Produce, Private Brands Power Kroger's Q3 Comps Gain

Digital sales increase by 21%, but earnings dip
Photograph courtesy of Kroger

The Kroger Co. reported nonfuel comparable store sales of 2.5% in its fiscal third quarter—the company’s best quarterly same-store sales performance since announcing its Restock strategy in 2017—which officials said provides a base from which it can build on its ambitions.

The near-term financial picture, however, remained cloudier than investors in the Cincinnati-based grocer might have liked, while earnings in the period came up just short of estimates.

“We are on track with a stable and growing supermarket business as a result of our customer obsession, renewed intensity around operational excellence and continued investment in seamless,” CEO Rodney McMullen said in a conference call discussing results for the period, which ended Nov. 9. “We are growing our supermarket business by focusing on three levers to drive identical sales: fresh, power brands and data and personalization. And we continue to build a seamless ecosystem that is available, relevant and accessible for our customers. All of this combined to generate positive results in the third quarter.”

Sales for the period totaled $28 billion, a 1.1% increase, while digital sales increased 21%. Net earnings totaled $263 million, down 17% from last year’s third quarter, while earning per share came in below estimates at 47 cents per share. Gross margins were down by 24 basis points to 22.1% of sales.

McMullen said the produce department led the way in sales for the quarter, “demonstrating how our store teams are focused on improving everyday execution in ways that are highly relevant to our customers.” Holiday shoppers in the run-up to Thanksgiving traded up, benefitting departments such as wine and cheese.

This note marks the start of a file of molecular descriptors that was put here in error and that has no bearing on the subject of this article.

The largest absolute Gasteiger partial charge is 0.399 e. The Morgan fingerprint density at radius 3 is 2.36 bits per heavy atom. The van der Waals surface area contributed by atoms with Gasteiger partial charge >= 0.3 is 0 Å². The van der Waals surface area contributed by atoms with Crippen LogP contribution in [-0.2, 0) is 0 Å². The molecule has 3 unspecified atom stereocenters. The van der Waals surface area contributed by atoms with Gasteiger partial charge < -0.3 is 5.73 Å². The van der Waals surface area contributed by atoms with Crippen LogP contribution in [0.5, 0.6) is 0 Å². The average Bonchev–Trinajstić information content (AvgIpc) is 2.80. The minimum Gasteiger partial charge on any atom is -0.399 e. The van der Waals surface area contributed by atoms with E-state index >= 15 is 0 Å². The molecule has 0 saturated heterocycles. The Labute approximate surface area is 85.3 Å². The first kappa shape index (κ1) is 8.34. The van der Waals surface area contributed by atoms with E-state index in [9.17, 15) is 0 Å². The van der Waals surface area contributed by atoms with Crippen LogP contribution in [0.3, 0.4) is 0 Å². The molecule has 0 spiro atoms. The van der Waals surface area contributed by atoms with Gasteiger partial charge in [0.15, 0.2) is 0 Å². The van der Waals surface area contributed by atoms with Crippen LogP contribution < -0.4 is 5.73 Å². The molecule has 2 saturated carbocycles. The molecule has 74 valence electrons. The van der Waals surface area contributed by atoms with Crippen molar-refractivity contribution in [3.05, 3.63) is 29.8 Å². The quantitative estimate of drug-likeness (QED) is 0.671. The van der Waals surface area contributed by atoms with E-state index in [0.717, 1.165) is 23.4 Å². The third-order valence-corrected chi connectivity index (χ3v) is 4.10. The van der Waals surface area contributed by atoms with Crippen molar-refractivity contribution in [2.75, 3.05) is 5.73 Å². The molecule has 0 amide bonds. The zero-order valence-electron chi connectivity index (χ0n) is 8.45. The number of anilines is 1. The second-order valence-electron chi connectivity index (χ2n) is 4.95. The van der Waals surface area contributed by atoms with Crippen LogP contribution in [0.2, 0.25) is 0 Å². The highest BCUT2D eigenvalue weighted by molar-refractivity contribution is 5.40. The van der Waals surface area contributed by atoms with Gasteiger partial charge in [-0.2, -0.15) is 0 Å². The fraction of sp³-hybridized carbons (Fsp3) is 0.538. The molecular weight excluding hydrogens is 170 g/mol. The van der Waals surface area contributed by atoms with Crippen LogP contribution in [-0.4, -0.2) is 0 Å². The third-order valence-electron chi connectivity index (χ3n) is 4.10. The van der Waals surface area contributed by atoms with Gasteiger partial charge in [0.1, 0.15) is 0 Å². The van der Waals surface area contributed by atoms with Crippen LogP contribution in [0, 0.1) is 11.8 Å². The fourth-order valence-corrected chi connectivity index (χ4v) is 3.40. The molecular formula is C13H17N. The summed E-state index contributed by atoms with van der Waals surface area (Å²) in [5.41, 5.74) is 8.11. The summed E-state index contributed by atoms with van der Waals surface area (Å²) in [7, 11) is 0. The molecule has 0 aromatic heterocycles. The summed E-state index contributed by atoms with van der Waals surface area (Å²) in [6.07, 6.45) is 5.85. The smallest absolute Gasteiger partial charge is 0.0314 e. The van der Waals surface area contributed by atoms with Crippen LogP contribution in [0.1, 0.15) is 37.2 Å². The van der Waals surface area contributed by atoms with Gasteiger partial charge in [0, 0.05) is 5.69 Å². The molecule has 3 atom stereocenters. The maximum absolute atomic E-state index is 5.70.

Own brand sales grew by 3.4% in the period behind 231 new items.

Kroger’s Restock plan involves ongoing investments in talent, price, digital and store experience, with an emphasis on fresh, private brands and personalization.

The plan also involves rigorous hurdles for returns on investment and ongoing cost reductions. This led to the decision announced this week to divest the Lucky’s Market banner, as well as a move to reduce management staff in stores earlier this year. The company took charges in the quarter on both events, with Lucky’s resulting in a $238 million write-off, and the restructuring costing $80 million in severance charges.

Kroger said it expects identical sales growth in the current fourth quarter to be similar to the third-quarter figures, but the quarter could be affected by cycling incremental federal food benefit dollars in the prior-year period.

The company’s implementation of free pickup, introduced last month, is resulting in increases in frequency of shoppers using the service as well as new customers. But officials said they were still evaluating whether to continue the offer.


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